I have recently bought an immaculate browning b-80 SL “super-light”. I would like some info. on it if at all possible.. It has a 28″ barrel/vent rib and no chokes. It has ** stamped on the side of barrel. It is chambered only for 2 3/4″ shells. It has wonderful wood and shoots great. I have used it this year on dove with great results and am going to try it on pheasant and quail this fall… Did I purchase a good gun?? Any info would be greatly appreciated…
It just so happens that you are asking the right guy (thank you, thank you, no applause necessary). I have owned a whole bunch of Browning B-80s and still have one left. Initially, they were all sold with steel receivers, but later they became available with a choice of steel or alloy receivers. The Superlight had an alloy receiver. Browning’s chokes system is * = Full, *- = Improved Modified, ** = Modified, **- = IC, **$ = Skeet and *** = Cylinder bore. Your ** means that you have a Modified choke of around .018″.
Your gun is pretty much exactly a Beretta 302 with a “square back” receiver, surprisingly similar to today’s Beretta 390 field gun profile. If you look on the side of your barrel, it will say “Made in Italy” and you will see the initials “PB” in a circle. The “PB” stands for Pietro Beretta. As far as I have been able to tell over the past ten years, just about all the main functioning internal parts of the gun are interchangeable with the Beretta 300-303 series, though the magazine latch stuff isn’t. Your trigger group will function in the new Beretta 390, though its housing is different. For years, when I needed parts for my Beretta 303 competition guns, I got them from Browning by requesting the identical B-80 part. Now, I am not sure that Browning is supporting the B-80 any more, but their parts supply was MUCH more reliable than Beretta’s. Rich Cole (www.colegun.com) has everything these days anyway.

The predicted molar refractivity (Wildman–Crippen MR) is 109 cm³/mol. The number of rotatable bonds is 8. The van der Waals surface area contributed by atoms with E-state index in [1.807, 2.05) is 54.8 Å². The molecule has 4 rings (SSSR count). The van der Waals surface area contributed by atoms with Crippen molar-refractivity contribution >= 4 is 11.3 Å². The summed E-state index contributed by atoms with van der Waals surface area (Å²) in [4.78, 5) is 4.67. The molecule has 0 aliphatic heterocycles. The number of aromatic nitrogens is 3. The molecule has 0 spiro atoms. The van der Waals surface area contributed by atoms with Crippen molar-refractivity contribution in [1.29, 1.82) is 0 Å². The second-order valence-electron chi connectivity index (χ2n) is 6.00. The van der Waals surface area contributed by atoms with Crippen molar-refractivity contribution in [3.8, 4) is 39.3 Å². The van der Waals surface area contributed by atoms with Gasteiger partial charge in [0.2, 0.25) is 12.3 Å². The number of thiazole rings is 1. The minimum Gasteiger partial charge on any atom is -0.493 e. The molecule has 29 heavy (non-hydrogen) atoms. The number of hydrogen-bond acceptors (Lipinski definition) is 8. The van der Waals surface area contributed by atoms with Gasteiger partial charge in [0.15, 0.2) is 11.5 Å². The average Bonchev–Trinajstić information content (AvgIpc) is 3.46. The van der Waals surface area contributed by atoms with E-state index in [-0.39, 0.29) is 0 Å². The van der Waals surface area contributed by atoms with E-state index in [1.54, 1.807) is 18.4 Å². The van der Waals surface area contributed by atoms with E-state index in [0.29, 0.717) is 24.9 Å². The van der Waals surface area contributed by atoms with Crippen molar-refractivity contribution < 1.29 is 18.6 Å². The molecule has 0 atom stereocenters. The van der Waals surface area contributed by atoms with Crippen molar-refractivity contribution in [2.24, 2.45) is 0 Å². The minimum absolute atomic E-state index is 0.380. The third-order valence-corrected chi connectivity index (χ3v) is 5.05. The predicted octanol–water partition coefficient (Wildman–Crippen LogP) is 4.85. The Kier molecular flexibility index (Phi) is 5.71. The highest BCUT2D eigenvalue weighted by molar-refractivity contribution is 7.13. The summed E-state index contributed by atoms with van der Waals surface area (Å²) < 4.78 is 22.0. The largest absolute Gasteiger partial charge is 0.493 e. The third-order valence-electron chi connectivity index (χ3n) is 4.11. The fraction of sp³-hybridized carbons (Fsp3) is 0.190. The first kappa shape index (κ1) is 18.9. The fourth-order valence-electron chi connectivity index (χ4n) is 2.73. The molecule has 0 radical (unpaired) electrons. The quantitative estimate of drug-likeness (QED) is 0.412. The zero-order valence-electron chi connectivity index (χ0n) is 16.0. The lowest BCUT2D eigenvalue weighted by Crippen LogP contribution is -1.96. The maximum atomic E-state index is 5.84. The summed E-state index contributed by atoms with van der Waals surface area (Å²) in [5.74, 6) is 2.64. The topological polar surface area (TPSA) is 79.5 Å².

Although Beretta obviously made the barrel, I don’t know who assembled the rest of the gun. My guess is that most of the pieces were made by Beretta and then shipped to Portugal for assembly. I could be wrong, but that’s the most I can remember without rooting through my gun cabinet and actually looking at my surviving B-80.
I just loved the gun. Really loved it. The steel receiver gave it a bit more center weight than the alloy of your B-80 and of all the current Beretta’s. Tougher to carry, but smoother to shoot. It was a GREAT dove gun and I used it in Colombia and Honduras for some serious dove shooting. Once in Colombia, the gun got so hot that I burned my gloved hands on the receiver. Think about that. The barrel was so hot that it transferred heat to the receiver- enough heat to raise a blister through a glove. I have been burned by barrels before, but never by a receiver. The gun never missed a beat.
The only thing that I never liked about the gun was the stock. I just could never get used to it’s ultra long pistol grip. You needed the finger reach of a gorilla to feel comfortable with it. “One of these days” I’m really going to get a Winchester Model 12 trap pattern stock made up for it. That would make it perfect for me.